Uranium Health Effects
A discussion of chemical and radiological health effects associated with exposure to uranium and its compounds.
Exposure to uranium can result in both chemical and radiological toxicity. The main chemical effect associated with exposure to uranium and its compounds is kidney toxicity. This toxicity can be caused by breathing air containing uranium dusts or by eating substances containing uranium, which then enters the bloodstream. Once in the bloodstream, the uranium compounds are filtered by the kidneys, where they can cause damage to the kidney cells. Very high uranium intakes (ranging from about 50 to 150 mg depending on the individual) can cause acute kidney failure and death. At lower intake levels (around 25 to 40 mg), damage can be detected by the presence of protein and dead cells in the urine, but there are no other symptoms. Also, at lower intake levels, the kidney repairs itself over a period of several weeks after the uranium exposure has stopped.
Several possible health effects are associated with human exposure to radiation from uranium. Because all uranium isotopes mainly emit alpha particles that have little penetrating ability, the main radiation hazard from uranium occurs when uranium compounds are ingested or inhaled. However, workers in the vicinity of large quantities of uranium in storage or in a processing facility also are exposed to low levels of external radiation from uranium decay products. At the exposure levels typically associated with the handling and processing of uranium, the primary radiation health effect of concern is an increased probability of the exposed individual developing cancer during their lifetime. Cancer cases induced by radiation are generally indistinguishable from other "naturally occurring" cancers and occur years after the exposure takes place. The probability of developing a radiation-induced cancer increases with increasing uranium intakes.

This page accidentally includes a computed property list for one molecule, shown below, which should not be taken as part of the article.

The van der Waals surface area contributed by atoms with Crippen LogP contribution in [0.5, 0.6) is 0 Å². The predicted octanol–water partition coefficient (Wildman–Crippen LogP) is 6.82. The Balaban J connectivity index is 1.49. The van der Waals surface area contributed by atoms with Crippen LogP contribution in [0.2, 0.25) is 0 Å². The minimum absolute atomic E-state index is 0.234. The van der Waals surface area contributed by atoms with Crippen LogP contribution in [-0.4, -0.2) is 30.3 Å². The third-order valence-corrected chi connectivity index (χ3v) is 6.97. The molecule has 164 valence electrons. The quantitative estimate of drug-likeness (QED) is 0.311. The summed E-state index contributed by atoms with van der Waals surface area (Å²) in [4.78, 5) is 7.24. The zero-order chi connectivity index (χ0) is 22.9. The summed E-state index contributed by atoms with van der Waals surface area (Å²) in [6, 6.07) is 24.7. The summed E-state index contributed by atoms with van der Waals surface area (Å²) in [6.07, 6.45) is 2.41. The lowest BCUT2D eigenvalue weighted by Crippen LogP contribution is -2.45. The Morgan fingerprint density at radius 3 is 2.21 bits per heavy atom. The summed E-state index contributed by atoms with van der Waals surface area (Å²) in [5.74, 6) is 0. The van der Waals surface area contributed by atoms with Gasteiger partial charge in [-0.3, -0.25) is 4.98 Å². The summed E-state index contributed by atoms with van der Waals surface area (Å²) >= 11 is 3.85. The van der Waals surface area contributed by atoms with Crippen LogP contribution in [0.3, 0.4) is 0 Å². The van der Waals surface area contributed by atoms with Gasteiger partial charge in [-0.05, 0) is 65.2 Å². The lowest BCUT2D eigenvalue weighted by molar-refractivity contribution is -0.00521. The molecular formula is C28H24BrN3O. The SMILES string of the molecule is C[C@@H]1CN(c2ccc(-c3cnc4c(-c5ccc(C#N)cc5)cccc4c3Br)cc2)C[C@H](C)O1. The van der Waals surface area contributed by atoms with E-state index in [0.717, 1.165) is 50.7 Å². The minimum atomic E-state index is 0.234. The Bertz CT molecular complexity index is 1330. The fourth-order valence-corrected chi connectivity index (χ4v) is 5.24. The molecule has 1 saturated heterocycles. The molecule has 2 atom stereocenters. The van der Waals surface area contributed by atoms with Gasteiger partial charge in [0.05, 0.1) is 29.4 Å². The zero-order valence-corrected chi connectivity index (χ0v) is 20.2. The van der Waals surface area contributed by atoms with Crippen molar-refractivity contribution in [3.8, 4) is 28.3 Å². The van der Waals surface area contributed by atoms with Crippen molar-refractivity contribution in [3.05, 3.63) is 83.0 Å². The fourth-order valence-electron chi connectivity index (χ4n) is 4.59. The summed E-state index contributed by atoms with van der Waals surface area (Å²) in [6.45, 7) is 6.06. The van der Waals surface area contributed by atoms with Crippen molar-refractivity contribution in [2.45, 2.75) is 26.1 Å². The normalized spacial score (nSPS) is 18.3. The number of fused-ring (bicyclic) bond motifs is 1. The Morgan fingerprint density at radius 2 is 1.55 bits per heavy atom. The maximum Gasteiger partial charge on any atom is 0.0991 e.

Compound Solubility and Route of Exposure
The extent of damage from exposure to a uranium compound depends on the solubility of the compound and the route of exposure. In most assessments only inhalation, ingestion, and external radiation are considered. Although absorption of some soluble compounds through the skin is possible, such dermal exposures generally are not significant. For inhalation or ingestion of soluble or moderately soluble compounds such as uranyl fluoride (UO2F2) or uranium tetrafluoride (UF4), the uranium enters the bloodstream and reaches the kidney and other internal organs, so that chemical toxicity is of primary importance. For inhalation of insoluble compounds such as uranium dioxide (UO2) and triuranium octaoxide (U3O8), the uranium is generally deposited in the lungs and can remain there for long periods of time (months or years). The main concern from exposure to these insoluble compounds is increased cancer risk from the internal exposure to radioactivity. Ingested insoluble compounds are poorly absorbed from the gastrointestinal tract and are only retained in the body for a short time, thus generally having a low toxicity.
For more details on uranium health effects, see also Section 4.3.1 of the PEIS.